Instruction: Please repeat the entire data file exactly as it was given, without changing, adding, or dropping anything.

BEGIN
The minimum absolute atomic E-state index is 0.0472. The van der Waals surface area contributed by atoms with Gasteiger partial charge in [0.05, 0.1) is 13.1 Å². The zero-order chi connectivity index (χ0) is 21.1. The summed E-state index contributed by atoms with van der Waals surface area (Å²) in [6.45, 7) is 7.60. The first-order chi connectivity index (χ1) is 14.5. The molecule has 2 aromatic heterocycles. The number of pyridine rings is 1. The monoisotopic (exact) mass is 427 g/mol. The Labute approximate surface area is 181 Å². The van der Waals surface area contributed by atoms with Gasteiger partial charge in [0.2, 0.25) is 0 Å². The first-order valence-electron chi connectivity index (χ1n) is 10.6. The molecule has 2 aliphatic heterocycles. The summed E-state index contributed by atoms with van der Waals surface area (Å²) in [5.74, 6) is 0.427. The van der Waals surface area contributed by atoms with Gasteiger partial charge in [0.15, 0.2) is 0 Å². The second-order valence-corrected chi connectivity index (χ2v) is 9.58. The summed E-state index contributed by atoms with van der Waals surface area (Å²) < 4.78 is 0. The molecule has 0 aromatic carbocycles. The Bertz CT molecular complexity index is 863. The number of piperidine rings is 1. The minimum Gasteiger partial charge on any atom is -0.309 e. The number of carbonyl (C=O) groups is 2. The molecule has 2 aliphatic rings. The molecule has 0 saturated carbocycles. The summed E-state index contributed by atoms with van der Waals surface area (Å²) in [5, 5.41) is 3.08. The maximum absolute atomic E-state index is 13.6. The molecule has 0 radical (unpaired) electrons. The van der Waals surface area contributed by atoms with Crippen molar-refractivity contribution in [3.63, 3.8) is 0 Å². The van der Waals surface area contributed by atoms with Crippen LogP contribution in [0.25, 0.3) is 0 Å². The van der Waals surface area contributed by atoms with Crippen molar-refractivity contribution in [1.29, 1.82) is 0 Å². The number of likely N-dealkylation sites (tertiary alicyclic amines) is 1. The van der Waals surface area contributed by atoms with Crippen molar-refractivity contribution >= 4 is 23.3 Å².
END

The minimum absolute atomic E-state index is 0.0472. The van der Waals surface area contributed by atoms with Gasteiger partial charge in [0.05, 0.1) is 13.1 Å². The zero-order chi connectivity index (χ0) is 21.1. The summed E-state index contributed by atoms with van der Waals surface area (Å²) in [6.45, 7) is 7.60. The first-order chi connectivity index (χ1) is 14.5. The molecule has 2 aromatic heterocycles. The number of pyridine rings is 1. The monoisotopic (exact) mass is 427 g/mol. The Labute approximate surface area is 181 Å². The van der Waals surface area contributed by atoms with Gasteiger partial charge in [0.2, 0.25) is 0 Å². The first-order valence-electron chi connectivity index (χ1n) is 10.6. The molecule has 2 aliphatic heterocycles. The summed E-state index contributed by atoms with van der Waals surface area (Å²) in [5.74, 6) is 0.427. The van der Waals surface area contributed by atoms with Gasteiger partial charge in [0.15, 0.2) is 0 Å². The second-order valence-corrected chi connectivity index (χ2v) is 9.58. The summed E-state index contributed by atoms with van der Waals surface area (Å²) < 4.78 is 0. The molecule has 0 aromatic carbocycles. The Bertz CT molecular complexity index is 863. The number of piperidine rings is 1. The minimum Gasteiger partial charge on any atom is -0.309 e. The number of carbonyl (C=O) groups is 2. The molecule has 2 aliphatic rings. The molecule has 0 saturated carbocycles. The summed E-state index contributed by atoms with van der Waals surface area (Å²) in [5, 5.41) is 3.08. The maximum absolute atomic E-state index is 13.6. The molecule has 0 radical (unpaired) electrons. The van der Waals surface area contributed by atoms with Crippen molar-refractivity contribution in [3.63, 3.8) is 0 Å². The van der Waals surface area contributed by atoms with Crippen LogP contribution in [0.25, 0.3) is 0 Å². The van der Waals surface area contributed by atoms with Crippen molar-refractivity contribution in [1.29, 1.82) is 0 Å². The number of likely N-dealkylation sites (tertiary alicyclic amines) is 1. The van der Waals surface area contributed by atoms with Crippen molar-refractivity contribution >= 4 is 23.3 Å².